As a beginner spearo and freediver you might think that all freediving weight belts are created equal and that I would not matter whether you get a Nylon or Rubber weight belt.
This is one of the biggest misconceptions and probably the most common equipment purchase mistakes that a beginner freediver can make.
I have to admit that my first weight belt was plain vanilla nylon belt with a stainless steel flip closure buckle. I didn't even think twice about getting it, especially since I bought it from a retired spearo.
It was terrible. The weights would slide around on the belt which would mess with my balance. I had to adjust it after every dive.
And, that's not even the worse thing about it... Since the belt was made from nylon it was very durable but had zero stretch or grip. It was impossible to get a good tight fit around my hips and every time I did a duck dive and head down to the bottom the belt would slide down my hips to somewhere around my middle. This was quite frustrating and really threw me off...
I simply had to replace it with a Rubber freediving belt. I'm sure a nylon belt can work fine for Scuba Divers that spend most of their time in the head-up position underwater but that's not freediving.
I had to get rid of that silly nylon belt and replace it with a proper freediving rubber belt.
Nylon Diving Belt
Rubber Diving Belt
Does not stretch, contract or compress
Does stretch, contract and compress
Weights can slide around without keepers
Weights don't slide around
Usually come with clasp type buckles
Either clasp or pin/Marseilles style buckles
Quick release buckle
Quick release buckle
More suitable for Scuba diving
Suitable for Scuba diving and Freediving
Now that we've established that freedivers should stick to rubber belts we will quickly run through what you need to look out for when selecting a weight belt.
The main distinguishing factor with rubber weight belts are the buckles. You can either choose between the clasp type or the pin type also known as a Marseillaise type buckle.
Clasp buckles come in either stainless steel or glass filled nylon. The do offer quick release protection, so if you are in a pinch and need to drop your belt you simple open the clasp and let the belt slide free.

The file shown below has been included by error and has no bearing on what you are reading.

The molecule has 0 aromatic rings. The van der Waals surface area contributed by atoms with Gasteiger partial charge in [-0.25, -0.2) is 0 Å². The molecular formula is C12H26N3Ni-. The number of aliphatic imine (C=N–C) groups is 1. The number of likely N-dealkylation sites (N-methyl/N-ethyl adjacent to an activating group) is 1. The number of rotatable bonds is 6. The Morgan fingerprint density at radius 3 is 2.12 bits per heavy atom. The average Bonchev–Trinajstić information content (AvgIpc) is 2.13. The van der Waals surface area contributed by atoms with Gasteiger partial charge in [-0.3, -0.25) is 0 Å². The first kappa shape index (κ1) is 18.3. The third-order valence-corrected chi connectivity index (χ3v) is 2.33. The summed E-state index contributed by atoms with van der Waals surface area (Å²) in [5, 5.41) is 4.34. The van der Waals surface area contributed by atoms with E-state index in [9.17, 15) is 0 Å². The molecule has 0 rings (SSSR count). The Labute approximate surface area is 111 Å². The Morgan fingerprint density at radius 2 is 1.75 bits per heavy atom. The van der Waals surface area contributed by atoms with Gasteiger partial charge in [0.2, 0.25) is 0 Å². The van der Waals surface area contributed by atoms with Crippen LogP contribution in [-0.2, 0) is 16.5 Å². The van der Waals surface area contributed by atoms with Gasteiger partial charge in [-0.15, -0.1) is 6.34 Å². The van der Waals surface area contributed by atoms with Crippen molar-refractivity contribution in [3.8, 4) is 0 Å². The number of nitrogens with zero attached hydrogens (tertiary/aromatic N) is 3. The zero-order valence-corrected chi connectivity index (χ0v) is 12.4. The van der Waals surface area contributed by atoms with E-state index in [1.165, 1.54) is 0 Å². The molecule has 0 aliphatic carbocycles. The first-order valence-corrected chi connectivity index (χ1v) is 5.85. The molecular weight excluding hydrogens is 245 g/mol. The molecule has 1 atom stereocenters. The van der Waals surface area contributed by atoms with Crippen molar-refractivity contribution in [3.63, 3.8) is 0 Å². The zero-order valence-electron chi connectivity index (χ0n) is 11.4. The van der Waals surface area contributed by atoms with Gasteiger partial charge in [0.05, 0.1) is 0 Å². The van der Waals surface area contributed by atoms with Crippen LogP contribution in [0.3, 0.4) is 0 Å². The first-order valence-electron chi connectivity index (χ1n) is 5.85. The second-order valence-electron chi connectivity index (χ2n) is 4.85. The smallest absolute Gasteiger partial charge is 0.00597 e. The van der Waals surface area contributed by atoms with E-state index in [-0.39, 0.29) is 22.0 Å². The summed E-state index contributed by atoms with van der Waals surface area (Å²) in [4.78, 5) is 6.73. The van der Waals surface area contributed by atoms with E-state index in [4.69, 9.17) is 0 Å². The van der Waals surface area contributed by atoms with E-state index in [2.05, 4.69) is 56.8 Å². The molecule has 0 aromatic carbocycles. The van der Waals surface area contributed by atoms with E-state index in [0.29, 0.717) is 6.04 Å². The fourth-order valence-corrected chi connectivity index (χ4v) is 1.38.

These buckles also have the benefit of being infinitely adjustable. With a Pin style buckle you might end up with a situation of the belt being too tight at one hole and too loose at the next.
The Riffe Freediving belt features horizontal ribs that helps to keep it from sliding around on your waist.
Marseillaise Style buckles are more durable than others and offers a secure lock while still giving you the safety of a quick release. The pins of these buckles are spring loaded so the moment that you pull on the free end of the belt the pin will jump out of the hole and stay open.
The texture of the Cressi belt offers just as much grip as the Riffe and much more than what any nylon belt could offer. The Cressi also have more stretch than the Riffe belt which is a good thing since you will have to get it to the next hole to make sure that it is tight enough.
Cressi claims that the belt will contract and compress along with your body and wetsuit as you dive deeper which ensures that the belt remain just as tight as it was at the surface.
Quick side note:
Riffe is a top international freediving and spearfishing brand with over 40 years of experience. You won't go wrong choosing any of their quality gear.
When it comes to diving weights you can choose between vinyl coated or uncoated lace through lead weights.
Either of the belts mentioned above will work with these vinyl coated hard weights or uncoated lace through weights made by Sea Pearl and with one of those freediving weight belts these weights won't slide around even without a weight keeper.
These diving weights come in anything from 1lb to 12lbs.
How much weight should you freedive with, you ask...? Well that is a whole separate article on its own. And, one which we are busy working on.
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